Friday, April 24, 2009

Kel-Tec P3AT - First Range Report

I managed to scrape up a little unexpected free time today, so I decided I needed to get my new acquisition out to the range. (I love it when the boss walks in and says "Go ahead and finish up what you're doing, we're going to cut out a little early today." But I digress...)

I only had one box of 50 .380, so this was more of a "will it go bang when I pull the trigger" range day than real range time, but that was all I was planning on. I won't carry something in the real world until I've had a chance to run some ammunition through it and make sure it will, y'know, work if I actually need it.

First, the good. As I expected, this gun is more accurate than I am. With the exception of about 4 or 5 flyers, all rounds were on the paper. I attribute those flyers to me getting used to the gun, i.e., finding the right grip, the right trigger pull, and so forth. Recoil is brisk, but not as bad as I'd feared. I wouldn't want to go through a hundred rounds without a break - in fact, 37 rounds was getting to the limit - but it's tolerable, and it's really not a range gun anyway.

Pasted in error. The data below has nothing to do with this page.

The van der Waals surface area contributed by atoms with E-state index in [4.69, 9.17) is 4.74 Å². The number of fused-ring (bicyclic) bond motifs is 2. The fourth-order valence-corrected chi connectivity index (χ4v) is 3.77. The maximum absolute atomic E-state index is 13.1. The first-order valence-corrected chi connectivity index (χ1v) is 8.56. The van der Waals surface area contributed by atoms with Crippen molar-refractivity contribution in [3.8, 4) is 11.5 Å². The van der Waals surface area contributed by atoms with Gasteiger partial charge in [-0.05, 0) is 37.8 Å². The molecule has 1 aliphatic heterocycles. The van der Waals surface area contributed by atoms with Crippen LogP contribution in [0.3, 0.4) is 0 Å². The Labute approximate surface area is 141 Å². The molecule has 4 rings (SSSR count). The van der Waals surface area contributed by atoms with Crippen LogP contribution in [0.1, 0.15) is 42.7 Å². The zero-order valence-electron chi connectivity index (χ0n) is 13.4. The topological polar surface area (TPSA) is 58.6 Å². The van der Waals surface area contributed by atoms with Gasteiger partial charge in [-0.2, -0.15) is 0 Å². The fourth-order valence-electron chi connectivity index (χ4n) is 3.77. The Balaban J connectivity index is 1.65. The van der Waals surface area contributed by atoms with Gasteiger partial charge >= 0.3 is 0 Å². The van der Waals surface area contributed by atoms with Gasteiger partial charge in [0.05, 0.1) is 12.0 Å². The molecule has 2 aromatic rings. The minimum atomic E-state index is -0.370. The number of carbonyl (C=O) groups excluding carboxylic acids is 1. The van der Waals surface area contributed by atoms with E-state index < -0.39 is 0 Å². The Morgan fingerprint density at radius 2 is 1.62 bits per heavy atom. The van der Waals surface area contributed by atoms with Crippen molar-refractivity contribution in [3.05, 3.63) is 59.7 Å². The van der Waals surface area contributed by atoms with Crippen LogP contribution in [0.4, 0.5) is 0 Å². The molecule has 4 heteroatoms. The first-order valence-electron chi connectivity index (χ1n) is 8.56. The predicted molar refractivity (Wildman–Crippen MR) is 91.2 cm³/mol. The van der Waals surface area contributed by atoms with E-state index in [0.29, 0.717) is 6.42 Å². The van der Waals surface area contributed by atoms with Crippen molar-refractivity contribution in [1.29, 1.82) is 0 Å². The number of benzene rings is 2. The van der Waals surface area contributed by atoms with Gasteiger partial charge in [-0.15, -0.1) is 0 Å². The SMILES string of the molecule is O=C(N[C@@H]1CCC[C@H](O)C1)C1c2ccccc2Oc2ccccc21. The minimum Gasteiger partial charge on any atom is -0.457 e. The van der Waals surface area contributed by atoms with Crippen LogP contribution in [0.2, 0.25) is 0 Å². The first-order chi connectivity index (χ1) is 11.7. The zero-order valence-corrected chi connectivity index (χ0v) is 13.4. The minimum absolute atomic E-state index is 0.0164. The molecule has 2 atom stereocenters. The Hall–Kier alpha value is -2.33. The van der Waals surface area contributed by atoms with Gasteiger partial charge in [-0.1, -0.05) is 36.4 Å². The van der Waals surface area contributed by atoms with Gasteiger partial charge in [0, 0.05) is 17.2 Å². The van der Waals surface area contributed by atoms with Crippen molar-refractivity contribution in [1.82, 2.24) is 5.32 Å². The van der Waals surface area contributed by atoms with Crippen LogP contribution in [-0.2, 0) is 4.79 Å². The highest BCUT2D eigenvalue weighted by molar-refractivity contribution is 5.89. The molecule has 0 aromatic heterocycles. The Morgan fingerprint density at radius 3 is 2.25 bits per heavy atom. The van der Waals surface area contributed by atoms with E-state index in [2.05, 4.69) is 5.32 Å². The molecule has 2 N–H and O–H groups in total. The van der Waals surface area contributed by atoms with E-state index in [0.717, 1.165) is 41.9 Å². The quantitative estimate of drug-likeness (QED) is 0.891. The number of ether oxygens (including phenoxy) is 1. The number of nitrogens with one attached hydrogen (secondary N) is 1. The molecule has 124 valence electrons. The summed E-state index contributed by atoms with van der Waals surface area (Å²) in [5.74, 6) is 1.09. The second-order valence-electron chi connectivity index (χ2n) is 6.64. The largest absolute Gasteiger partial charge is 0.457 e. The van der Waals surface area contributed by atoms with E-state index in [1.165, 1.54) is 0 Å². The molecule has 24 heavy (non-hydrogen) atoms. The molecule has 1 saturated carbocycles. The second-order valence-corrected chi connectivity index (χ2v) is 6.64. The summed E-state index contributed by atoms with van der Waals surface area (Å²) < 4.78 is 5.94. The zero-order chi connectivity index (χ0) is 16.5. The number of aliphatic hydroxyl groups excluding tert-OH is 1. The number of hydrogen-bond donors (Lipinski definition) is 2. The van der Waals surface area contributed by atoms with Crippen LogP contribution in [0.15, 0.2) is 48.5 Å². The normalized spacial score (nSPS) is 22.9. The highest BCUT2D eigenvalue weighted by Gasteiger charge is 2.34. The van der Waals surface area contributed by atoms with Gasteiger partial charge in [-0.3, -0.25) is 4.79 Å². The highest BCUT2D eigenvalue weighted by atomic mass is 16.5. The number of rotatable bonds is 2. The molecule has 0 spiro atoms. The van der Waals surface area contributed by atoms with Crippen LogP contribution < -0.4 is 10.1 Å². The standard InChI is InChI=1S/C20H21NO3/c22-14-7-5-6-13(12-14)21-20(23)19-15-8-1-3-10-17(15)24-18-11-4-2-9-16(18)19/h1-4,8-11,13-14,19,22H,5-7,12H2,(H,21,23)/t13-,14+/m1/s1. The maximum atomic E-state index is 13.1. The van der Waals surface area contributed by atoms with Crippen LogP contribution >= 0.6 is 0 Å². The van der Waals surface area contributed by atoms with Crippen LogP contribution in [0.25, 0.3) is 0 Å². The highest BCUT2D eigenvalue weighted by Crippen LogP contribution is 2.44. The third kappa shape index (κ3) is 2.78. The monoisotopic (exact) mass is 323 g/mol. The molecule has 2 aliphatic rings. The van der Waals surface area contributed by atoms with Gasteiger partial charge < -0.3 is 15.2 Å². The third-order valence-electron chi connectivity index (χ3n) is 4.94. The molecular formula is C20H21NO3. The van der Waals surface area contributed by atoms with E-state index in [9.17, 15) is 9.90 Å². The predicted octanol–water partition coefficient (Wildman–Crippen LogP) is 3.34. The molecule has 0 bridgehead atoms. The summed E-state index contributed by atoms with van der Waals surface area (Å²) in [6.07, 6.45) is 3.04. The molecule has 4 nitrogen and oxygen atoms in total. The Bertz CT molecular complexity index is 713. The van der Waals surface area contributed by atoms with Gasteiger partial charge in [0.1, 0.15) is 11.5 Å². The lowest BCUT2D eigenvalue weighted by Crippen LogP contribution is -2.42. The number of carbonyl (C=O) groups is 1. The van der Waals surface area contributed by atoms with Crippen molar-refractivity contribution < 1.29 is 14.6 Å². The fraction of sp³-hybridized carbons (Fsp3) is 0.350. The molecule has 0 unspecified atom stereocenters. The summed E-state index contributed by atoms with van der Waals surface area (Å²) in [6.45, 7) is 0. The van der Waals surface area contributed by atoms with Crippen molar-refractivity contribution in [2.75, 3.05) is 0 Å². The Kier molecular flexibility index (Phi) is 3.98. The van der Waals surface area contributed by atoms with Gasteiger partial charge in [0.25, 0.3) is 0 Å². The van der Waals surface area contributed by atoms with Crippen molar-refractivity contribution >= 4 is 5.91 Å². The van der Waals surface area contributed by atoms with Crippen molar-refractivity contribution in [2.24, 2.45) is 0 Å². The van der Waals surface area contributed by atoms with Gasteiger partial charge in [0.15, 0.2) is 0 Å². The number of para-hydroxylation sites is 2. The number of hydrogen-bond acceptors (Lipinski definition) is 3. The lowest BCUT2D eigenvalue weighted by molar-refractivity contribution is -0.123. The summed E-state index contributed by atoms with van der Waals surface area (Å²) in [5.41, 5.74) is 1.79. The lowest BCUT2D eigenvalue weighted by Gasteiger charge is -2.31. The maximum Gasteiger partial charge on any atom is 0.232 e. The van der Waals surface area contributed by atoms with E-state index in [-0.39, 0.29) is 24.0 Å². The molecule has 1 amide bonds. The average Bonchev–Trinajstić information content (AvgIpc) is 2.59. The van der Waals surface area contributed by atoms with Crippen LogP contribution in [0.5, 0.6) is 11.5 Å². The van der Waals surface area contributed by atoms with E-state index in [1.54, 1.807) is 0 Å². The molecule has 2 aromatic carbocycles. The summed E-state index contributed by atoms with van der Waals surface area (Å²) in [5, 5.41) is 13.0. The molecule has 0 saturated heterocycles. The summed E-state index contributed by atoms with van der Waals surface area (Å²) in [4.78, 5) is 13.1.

I did notice that even with a firm grip, I was having to re-adjust my grip every few rounds because the gun would shift a bit in my hand. If you limp-wrist this one, you'll know it, because it will end up turning in your hand.

Now, the bad. After the third magazine (18 rounds), I started getting failures to eject that jammed the weapon. These were not "tap and rack" jams, either. Recovery required removing the magazine, pulling the slide back, pointing the muzzle to the sky, and shaking it until the jammed casing fell out. On my last 3 magazines, this happened 4 times, and the last time the case jammed in the chamber tightly enough that I was reduced to using the edge of the table to push the slide back so I could use my leatherman to grab and pull the case out (which didn't work. I finally got it out when the slide slipped and went forward with enough force that the extractor engaged the rim and pulled it out - like it's supposed to do in the first place). It did run smoothly for those first three magazines, though.